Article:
I’m not sure that I could top the definition straight from DeveloperForce: As the number of cloud-based providers and applications continue to grow, users are faced with an ever-growing array of login options and credentials. This trend poses a problem for not only users, but administrators and developers looking to leverage a full ecosystem of applications and features within the cloud.
Salesforce Identity provides Identity and Access Management (IAM) for Web and mobile applications through the simplicity, transparency, and trust of the Salesforce Platform. Salesforce Identity helps to improve the usability and adoption of applications through single sign-on for end users, simplify administration through centralization and automation of user identity and access rights, and provide peace of mind for the CIO through visibility and control over their cloud investments.
Salesforce Identity - Use
So what does this mean for current Salesforce users? Well, if you already have Enterprise or Unlimited/Performance Editions, it’s already included.
One of the main goals of Salesforce Identity was to make authentication, Single Sign-On (SSO) and directory services available to companies, whether or not they’re already using Salesforce. Since there’s so many different uses and considerations, certainly enough information to fill an article series of its own, I’ll just highlight some of the major features and point out what it means for companies using Salesforce vs companies not using Salesforce:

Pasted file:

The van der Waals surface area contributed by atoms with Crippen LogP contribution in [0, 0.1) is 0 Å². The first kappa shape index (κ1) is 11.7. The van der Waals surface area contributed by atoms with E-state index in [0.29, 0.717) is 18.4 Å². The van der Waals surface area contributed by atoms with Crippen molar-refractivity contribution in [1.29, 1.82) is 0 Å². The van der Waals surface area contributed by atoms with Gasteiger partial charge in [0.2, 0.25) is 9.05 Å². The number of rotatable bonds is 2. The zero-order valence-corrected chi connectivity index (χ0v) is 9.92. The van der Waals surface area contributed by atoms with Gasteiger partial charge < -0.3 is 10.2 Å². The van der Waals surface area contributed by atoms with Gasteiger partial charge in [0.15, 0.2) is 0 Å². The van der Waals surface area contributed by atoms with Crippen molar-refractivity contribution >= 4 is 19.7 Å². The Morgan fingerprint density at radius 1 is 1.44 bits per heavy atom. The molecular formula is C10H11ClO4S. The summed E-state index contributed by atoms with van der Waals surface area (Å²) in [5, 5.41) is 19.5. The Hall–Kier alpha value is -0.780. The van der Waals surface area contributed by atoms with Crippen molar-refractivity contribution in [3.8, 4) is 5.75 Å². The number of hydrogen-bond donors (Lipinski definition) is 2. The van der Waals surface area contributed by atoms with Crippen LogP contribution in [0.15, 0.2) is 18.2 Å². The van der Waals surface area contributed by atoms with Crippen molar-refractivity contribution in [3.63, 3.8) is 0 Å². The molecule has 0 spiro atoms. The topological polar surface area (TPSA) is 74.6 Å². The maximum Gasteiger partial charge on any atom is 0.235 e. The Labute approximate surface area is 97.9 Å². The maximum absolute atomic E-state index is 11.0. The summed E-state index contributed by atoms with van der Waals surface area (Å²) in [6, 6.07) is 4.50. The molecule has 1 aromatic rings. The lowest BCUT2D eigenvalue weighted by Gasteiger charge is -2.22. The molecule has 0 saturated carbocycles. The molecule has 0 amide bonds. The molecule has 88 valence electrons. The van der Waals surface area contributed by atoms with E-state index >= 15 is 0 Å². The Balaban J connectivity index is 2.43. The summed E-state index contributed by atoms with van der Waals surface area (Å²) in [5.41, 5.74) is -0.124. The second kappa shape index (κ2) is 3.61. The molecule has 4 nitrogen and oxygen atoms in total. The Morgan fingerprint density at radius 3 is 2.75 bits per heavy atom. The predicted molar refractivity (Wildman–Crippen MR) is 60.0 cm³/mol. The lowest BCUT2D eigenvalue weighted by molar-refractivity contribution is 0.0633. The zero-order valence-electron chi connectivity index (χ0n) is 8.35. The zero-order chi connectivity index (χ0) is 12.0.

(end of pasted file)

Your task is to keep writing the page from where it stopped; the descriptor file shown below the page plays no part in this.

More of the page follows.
Salesforce.com Security Controls - Definition
I wanted to wrap up this series by touching on the Security Controls section, which is located in the setup menu:
It contains several different aspects of security, largely pertaining to global application settings, with the exception of Sharing Settings (OWD & Sharing Rules) and Field Accessibility (Field Level Security). Other settings include Network Access (allowed IP addresses), Session Settings and Authorization Partners. It also includes some admin tools relating to security such as the Setup Audit Trail (detailed log of all configuration done, by who with timestamp) and Portal Health Check.
While the default settings may be adequate for your organization, it should not be overlooked as there may be options that help your business, whether it’s providing additional layers of security, or enhancing user experience.
Salesforce.com Security Controls - Use
I’ll attempt to touch on each page within the Security Controls Section and highlight the most common aspects one might consider that have not yet been covered in this guide.
Speaking of ‘sanity checks,’ maybe I need one after completing this series. I tried to be as thorough as possible, however, I know there are so many more use cases, exceptions and scenarios that may come up. One of the recurring themes you may have noticed is that businesses scale and evolve—what might be right for you today doesn’t mean it will work for tomorrow. This is why with almost every component, you should be looking for ways to streamline the maintenance and modularize your environment as much as possible, so simple modifications don’t turn into major projects. If you can work some routine 'spring cleaning' I can almost guarantee it will save you time down the road, even if it does add to your task list now.
Think you’ve got some security chops now? Perhaps you should dig a little deeper into some of these advanced secuirty topics.